Document 17: Anna Kelton Wiley to Florence L. C. Kitchelt, 26 January 1945, Florence Ledyard Cross Kitchelt Papers, 1885-1961, A-61, Box 9, Folder 295, Schlesinger Library, Radcliffe Institute, Harvard University, Cambridge, Mass.


   Wiley's letter to Kitchelt reiterated the view of the National Woman's Party that the ERA would "do away with protective legislation for women only." Anna Kelton Wiley (1877-1964) was active in more than forty women's reform causes, including suffrage, the NWP, Daughters of the American Revolution, and the National Consumers' League. She spent five days in jail for picketing the White House in 1917, served twice as Chairman of the National Woman's Party, and at the time of this letter was editor of the NWP periodical, Equal Rights.




2345 Ashmead Place
Washington 9 D.C.
January 26, 1945

Mrs. Florence L.C. Kitchelt,
38 Mansfield Street
New Haven, Connecticut.

Dear Mrs. Kitchelt;

    I am in receipt of your letter of Jan.22d in which you say "If we would discard that protective legislation issue for the present - and it does not belong in the present - we could ‘Win friends and influence people.’"

    Personally I do not think we can side-step the issue of protective legislation for women only. We cannot meet issues by dodging them. It is impossible to have equality and inequality in the same measure.

    If the equal rights amendment passes it will do away with protective legislation for women only. It will compel protective laws in industry to be for both men and women. I think it is likely, in this social minded era, that when the adjustments are made the protective laws now enacted for women will extend to both sexes. In Connecticut they have a minimum wage law for men and women, the only State where that exists.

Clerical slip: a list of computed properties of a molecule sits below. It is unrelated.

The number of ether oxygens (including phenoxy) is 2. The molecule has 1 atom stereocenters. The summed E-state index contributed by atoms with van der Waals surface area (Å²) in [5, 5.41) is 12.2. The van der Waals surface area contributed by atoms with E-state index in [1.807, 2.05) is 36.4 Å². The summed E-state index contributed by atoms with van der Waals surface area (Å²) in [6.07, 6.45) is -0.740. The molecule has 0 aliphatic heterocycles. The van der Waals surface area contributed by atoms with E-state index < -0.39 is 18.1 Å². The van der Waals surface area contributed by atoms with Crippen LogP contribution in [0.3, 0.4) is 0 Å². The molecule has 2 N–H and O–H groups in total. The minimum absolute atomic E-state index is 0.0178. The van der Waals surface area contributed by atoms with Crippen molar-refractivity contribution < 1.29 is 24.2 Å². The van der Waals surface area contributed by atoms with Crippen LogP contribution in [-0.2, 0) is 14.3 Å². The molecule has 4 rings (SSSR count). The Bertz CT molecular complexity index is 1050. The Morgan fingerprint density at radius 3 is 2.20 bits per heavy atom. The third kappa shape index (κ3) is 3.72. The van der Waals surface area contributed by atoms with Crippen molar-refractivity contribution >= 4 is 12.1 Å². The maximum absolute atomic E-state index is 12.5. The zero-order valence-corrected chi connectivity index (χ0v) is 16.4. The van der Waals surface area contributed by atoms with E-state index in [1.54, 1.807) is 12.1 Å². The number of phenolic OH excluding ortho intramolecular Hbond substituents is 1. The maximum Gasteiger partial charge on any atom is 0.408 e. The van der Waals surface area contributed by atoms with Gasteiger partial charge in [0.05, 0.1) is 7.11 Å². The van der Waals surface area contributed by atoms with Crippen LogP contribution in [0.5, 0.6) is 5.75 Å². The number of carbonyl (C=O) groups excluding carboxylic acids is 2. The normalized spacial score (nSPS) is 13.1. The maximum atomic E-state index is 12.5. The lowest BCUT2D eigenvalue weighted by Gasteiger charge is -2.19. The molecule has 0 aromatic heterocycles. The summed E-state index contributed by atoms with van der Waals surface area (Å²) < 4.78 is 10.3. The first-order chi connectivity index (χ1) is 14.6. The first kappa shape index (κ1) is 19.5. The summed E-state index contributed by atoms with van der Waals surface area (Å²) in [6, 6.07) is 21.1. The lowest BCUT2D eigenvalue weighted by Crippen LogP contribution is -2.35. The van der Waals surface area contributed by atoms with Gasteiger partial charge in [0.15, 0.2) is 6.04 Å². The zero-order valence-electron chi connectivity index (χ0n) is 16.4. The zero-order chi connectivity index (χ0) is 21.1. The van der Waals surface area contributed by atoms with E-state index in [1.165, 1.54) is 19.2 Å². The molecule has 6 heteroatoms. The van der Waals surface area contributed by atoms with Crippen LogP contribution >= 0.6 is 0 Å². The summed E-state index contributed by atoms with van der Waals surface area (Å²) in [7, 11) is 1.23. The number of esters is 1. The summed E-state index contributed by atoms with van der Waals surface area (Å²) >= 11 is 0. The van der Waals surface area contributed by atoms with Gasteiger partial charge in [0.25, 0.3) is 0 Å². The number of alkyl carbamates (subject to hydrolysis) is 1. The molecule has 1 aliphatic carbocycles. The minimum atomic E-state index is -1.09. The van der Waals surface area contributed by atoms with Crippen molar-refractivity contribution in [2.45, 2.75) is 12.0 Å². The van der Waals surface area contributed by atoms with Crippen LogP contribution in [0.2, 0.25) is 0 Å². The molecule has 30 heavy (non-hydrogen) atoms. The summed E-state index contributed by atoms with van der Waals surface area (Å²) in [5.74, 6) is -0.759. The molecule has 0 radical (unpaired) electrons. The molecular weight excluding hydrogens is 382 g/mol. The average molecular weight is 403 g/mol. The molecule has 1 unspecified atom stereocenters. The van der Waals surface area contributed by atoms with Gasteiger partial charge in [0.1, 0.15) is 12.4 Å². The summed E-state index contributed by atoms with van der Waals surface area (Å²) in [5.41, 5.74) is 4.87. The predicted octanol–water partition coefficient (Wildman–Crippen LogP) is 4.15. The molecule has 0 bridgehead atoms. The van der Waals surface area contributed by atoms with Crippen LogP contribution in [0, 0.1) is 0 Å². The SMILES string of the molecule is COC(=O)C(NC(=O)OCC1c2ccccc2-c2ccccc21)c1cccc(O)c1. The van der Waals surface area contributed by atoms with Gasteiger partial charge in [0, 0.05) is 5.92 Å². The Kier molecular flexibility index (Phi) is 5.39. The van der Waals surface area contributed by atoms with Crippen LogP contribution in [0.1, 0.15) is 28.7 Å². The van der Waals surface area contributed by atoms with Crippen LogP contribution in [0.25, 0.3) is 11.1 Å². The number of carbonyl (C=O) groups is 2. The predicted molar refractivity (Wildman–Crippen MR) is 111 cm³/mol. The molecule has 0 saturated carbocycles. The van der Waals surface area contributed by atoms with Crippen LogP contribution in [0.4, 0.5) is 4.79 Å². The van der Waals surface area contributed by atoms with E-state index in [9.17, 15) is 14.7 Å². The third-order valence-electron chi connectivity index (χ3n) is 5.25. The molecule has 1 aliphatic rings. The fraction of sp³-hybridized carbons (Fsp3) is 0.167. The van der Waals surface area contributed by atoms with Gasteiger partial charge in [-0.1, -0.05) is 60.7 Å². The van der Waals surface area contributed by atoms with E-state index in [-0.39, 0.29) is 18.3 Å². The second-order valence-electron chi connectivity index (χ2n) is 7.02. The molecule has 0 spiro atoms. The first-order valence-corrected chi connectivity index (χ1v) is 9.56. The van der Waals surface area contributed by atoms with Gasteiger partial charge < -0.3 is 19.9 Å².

I doubt if the prohibition of work after 10 o'clock will remain on the books for either sex. That is an anachronism. An adult person should be allowed to work after 10 p.m. if he or she so desires, especially if the pay is better.

    A limited working day will have to provide for over-time for both sexes. Now the limited working days for women are absolute, no over-time is allowed. If a woman goes back and is found on the premises her employer is fined. Under the union protection a man can work over-time and gets pay and a half. Women in unions are now enjoying that protection, if the State laws do not prohibit it.

    Discrimination simply means differences. What we want is equality of treatment of men and women in the law and in practice. "Equality of rights under the law" means if it means anything the right to contract for one's labor. All these protective laws for women only prevent women from freely contracting for their labor. These protective laws when pinned to women only make women undesirable as employees. If protective laws applied to all workers alike then merit would be criterian in employing a person, not sex.

    I inclose a statement Burnita Shelton Matthews made several years ago that "Industrial laws when applying to women but not to men are among the gravest discriminations against women. They close many doors of opportunity to women seeking employment. Women thrown out of work by their passage are inavariably forced into harder, more poorly paid work, as scrubbing floors, for which they must compete with one another."

    That has always seemed a good statement to me. No I feel that we must meet the CIO and convince them, by the women in their own movement, that they are wrong. They are ostensibly working for humanitarian reasons against the amendment because it will nullify protective legislation for women, but in reality they fear a loss of jobs for men. Women must earn in the post-war world just as men must. A woman needs food, shelter and clothing just as men do. No we must meet the issue full in the face. Sincerely.

A.K. Wiley

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